Japan is the latest country to join the race to zero emissions by committing to domestic production and sales of only electrified vehicles by the year 2050.
The bold plan was announced this week by the central government’s economy ministry panel amid increasing global pressure for countries to “go green” as quickly as possible.
The panel, which comprised representatives from major car manufacturers Toyota, Nissan and Honda, said it will phase out conventional vehicles within the next three decades in favour of fuel-cell, gas-electric and plug-in hybrid cars.
It also outlined the government’s long-term target to reduce greenhouse gas emissions of a single passenger vehicle by 90% by 2050, compared with 2010 levels.
Japan’s plan, while ambitious, is not a world first.
Earlier this year, India’s Ministry of Power launched a program focused on electric vehicles achieving a domestic market share of more than 30% by 2030.
Germany also wants to phase out gasoline vehicles by 2030, while France and the United Kingdom have announced separate bans on all non-electric cars by 2040.
The commitment by the world’s third largest economy to adopt electric vehicle technology is believed by some corners to reflect Japan’s fears of lagging behind other major automotive hubs such as the United States, Britain and China which have all made greater progress to date.
The cobalt concern
Japan’s economy ministry panel also weighed in on the cobalt supply-demand scenario, delivering a new industry initiative requiring the country’s automotive houses to work together to secure long-term and stable supplies of the much-needed resource.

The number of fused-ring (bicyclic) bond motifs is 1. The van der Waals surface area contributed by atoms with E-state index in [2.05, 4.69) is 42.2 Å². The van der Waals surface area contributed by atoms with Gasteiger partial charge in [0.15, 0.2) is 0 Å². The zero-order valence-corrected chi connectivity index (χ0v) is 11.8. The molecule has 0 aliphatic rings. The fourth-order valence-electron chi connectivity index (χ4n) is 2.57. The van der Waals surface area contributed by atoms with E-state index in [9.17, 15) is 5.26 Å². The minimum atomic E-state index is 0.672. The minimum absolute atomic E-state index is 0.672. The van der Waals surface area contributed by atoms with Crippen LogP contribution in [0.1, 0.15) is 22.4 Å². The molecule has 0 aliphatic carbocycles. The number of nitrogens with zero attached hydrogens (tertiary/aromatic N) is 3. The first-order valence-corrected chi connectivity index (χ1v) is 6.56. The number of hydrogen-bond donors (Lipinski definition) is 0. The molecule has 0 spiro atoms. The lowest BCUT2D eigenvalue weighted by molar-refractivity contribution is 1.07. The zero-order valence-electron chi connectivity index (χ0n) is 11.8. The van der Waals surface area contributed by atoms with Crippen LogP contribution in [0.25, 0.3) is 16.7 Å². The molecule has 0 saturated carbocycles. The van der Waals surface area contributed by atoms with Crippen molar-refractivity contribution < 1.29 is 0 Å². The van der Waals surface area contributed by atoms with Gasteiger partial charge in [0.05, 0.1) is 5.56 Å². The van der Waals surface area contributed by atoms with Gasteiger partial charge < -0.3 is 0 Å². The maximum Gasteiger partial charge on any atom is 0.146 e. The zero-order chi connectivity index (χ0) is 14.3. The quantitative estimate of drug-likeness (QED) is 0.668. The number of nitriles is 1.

The automotive consortium has been set up to procure cobalt via long-term contracts with existing global suppliers and by investing in new development projects with the Japanese government’s financial backing.
There are also plans for the consortium to utilise government support to begin developing cobalt mines in a bid to secure new sources of supply.
Japan’s cobalt-procuring initiative is an important one, as other nations scramble to lock in limited output worldwide, and will be integral to the success of its electric vehicles scheme.
In March for example, China tightened its grip on the global cobalt market when battery giant GEM signed an agreement with cobalt production powerhouse Glencore for the supply of more than 50,000 tonnes of cobalt over three years.
Experts say that figure represents about half the total amount of cobalt produced worldwide in 2017 and about one third of Glencore’s total forecast production through to 2020.
A vital link in the EV chain
Cobalt is a vital ingredient in the manufacture of electric car battery cells. Its presence in the lithium-ion mix can help stabilise a battery and prevent fires or explosions while simultaneously conserving battery strength and extending battery life.
Cobalt is rarely mined on its own – rather it occurs as a by-product of metals such as nickel, copper and lead – and has been in increasing demand worldwide as countries have shifted to lithium-intensive technologies.
In its cobalt report released in June, metals consultancy Roskill said a sharp increase in demand from the lithium-ion battery sector has contributed most to cobalt’s growth story.
Demand has been greatest in this sector than in any other end-use sector, with batteries now accounting for around 53% of total global consumption.
And the trend looks set to continue, driven mostly by the electrification of the global car industry.
“Demand for cobalt in batteries is expected to grow at 14.5% per year to 2027, by which point demand from this end-use sector alone could exceed 240,000 tonnes (or twice the size of the total market in 2017),” the report said.
“With demand for cobalt across other key end-uses such as nickel alloys used in aerospace set to increase too, the total market could exceed 310,000t by 2027.”
Roskill said several of the world’s car makers have “very publicly” begun to seek out sources for the cobalt they will require in their efforts to meet domestic particulate matter and carbon dioxide emissions targets.
The company reported that such moves have “bolstered the bullish sentiment” in the cobalt market and have helped to elevate prices too.